Currently Reading:
Bookshelf Size: 76
Reviewer Page: onlinebookclub.org/reviews/by-momiji1987.html
Latest Review: Fire Congress by I.S. Petteice

Post by Momiji1987 » 13 Jan 2018, 04:08

I really want to read this book now and see how the author applied each lesson he learned. It sounds interesting and inspiring.

Annamikov
Posts: 63
Joined: 08 Jan 2018, 11:20
Bookshelf Size: 15
Reviewer Page: onlinebookclub.org/reviews/by-annamikov.html
Latest Review: "Twisted Threads" by Kaylin McFarren

Post by Annamikov » 13 Jan 2018, 09:36

Complicated feelings about the author and his journey, however after reading his stories and books, it feels as if I got a glimpse of his personality and his soul. It seems beautiful how I can simply get known to a person through his writing.

User avatar
SPasciuti
Posts: 389
Joined: 07 Jan 2018, 20:30
2018 Reading Goal: 50
2018 Reading Goal Completion: 36
Favorite Author: Marissa Meyer
Favorite Book: <a href="http://forums.onlinebookclub.org/shelve ... 46410">The Wendy</a>
Currently Reading: Final Notice
Bookshelf Size: 34
Reviewer Page: onlinebookclub.org/reviews/by-spasciuti.html
Latest Review: Samuel by Samuel kidstar
fav_author_id: 2388

Post by SPasciuti » 13 Jan 2018, 16:45

Annamikov wrote: ↑
13 Jan 2018, 09:36
Complicated feelings about the author and his journey, however after reading his stories and books, it feels as if I got a glimpse of his personality and his soul. It seems beautiful how I can simply get known to a person through his writing.
I completely agree! I think this works especially well in memoirs, really, and not as often in self-help books (so far that I've read, anyway) I've gotten to know a lot of people I've never met simply by reading the things they've written about themselves and I love having that insight. And you can learn so much about them. For instance, here, not only do we get light shed on his childhood, but we know about how he grew into the person he was. I'd say we can make inferences on his character and personality from what we've read, though admittedly I wont say we can be sure about everything we assume. Either way, it's fascinating.

Gikonyo Caroline
Posts: 150
Joined: 07 Jul 2017, 06:30
2017 Reading Goal: 150
2017 Reading Goal Completion: 4
Currently Reading: His Special Little Girl
Bookshelf Size: 140
Reviewer Page: onlinebookclub.org/reviews/by-gikonyo-caroline.html
Latest Review: The MECE Muse by Christie Lindor
Location: Kenya

Post by Gikonyo Caroline » 14 Jan 2018, 11:33

Rob White's journey is one of challenging self limiting myths and being a student of life. Rob potrays himself as a person with a teachable spirit not afraid to unlearn stuff that doesn't make sense such as the myths and learn new ideas or concepts that work which he calls truth. I think this is one of the character traits that have propelled him to great personal success. He is open to learning and humble enough to learn from ordinary people or children like Debbie and Margaret something most adults often ignore or look down upon which is something I admired most about him. Rob's journey is also one of searching for his purpose which I can relate to because I often felt that I was successful on the outside but spiritually bankrupt on the inside until I embarked on a purpose journey and began to work in my area of passion. Rob has a generous spirit and he is not afraid to pass on the lessons he has learnt to others in need. Not only is he relatable, he is also humorous and often wears his heart on his sleeve when he speaks of his failures in business especially when the earthquake brought his three million business investments to nought it or when he is afraid as he goes on flight stunts with his wife.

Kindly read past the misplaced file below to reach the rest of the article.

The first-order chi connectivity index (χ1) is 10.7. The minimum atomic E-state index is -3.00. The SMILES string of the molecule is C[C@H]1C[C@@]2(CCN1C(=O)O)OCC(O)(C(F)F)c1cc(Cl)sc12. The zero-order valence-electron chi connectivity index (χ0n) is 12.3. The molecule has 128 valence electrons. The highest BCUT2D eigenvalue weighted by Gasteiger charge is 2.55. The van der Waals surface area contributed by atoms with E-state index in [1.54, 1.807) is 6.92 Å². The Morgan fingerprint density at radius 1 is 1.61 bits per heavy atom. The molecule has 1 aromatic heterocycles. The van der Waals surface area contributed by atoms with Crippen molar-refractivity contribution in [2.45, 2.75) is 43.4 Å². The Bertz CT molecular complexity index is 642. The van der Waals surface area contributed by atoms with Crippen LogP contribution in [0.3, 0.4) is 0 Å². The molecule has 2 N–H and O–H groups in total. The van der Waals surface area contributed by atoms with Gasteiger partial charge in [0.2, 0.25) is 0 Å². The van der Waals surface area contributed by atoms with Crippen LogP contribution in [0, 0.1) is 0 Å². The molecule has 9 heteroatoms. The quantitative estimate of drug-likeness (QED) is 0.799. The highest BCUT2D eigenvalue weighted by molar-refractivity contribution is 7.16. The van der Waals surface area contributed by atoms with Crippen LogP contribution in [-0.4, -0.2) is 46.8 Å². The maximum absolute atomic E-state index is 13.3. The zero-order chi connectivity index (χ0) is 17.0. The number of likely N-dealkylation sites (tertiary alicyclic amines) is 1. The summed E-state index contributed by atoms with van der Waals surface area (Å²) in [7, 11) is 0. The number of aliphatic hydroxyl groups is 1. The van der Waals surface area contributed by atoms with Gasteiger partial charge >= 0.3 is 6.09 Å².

User avatar
N_R
Posts: 281
Joined: 19 Sep 2017, 01:32
2018 Reading Goal: 30
2017 Reading Goal: 25
2018 Reading Goal Completion: 73
2017 Reading Goal Completion: 8
Favorite Author: James Mace
Currently Reading: The Buried Secrets of Peonies
Bookshelf Size: 163
Reviewer Page: onlinebookclub.org/reviews/by-n-r.html
Latest Review: Final Notice by Van Fleisher
fav_author_id: 21042
Location: NZ

Post by N_R » 14 Jan 2018, 16:46

SPasciuti wrote: ↑
10 Jan 2018, 16:16
I thought about this a lot as I was reading and I have a feeling that it probably came up for a number of you as well, but what did you think of the author? He's a rather prominent feature of the book as he describes his encounters with each of these "gurus," ultimately moving on to give an account of how he himself turned around the lessons that he learned from the people in his life.

I found him to be a rather interesting person with a fair amount of character to him. I think there's definitely something respectable in the fact that he considered the people around him important teachers, almost implying that every person we meet has a lesson for us to teach us how to live our lives in a more meaningful and impactful way. And I appreciate his desire to learn from each of those people.

At times I found him a little self-absorbed, particularly when he would always have a very convient example for how he passed on these lessons that he learned. But I also appreciated that, oddly enough, if only because it's rather useless to say we learned a lesson from someone and not have an example of how we put that lesson into practice, wouldn't you say? If we didn't, I imagine that it would be arguable that we didn't actually learn the lesson at all. Rob White seems like a very thoughtful and interesting guy and I imagine he'd be rather fascinating to sit down and have a conversation with.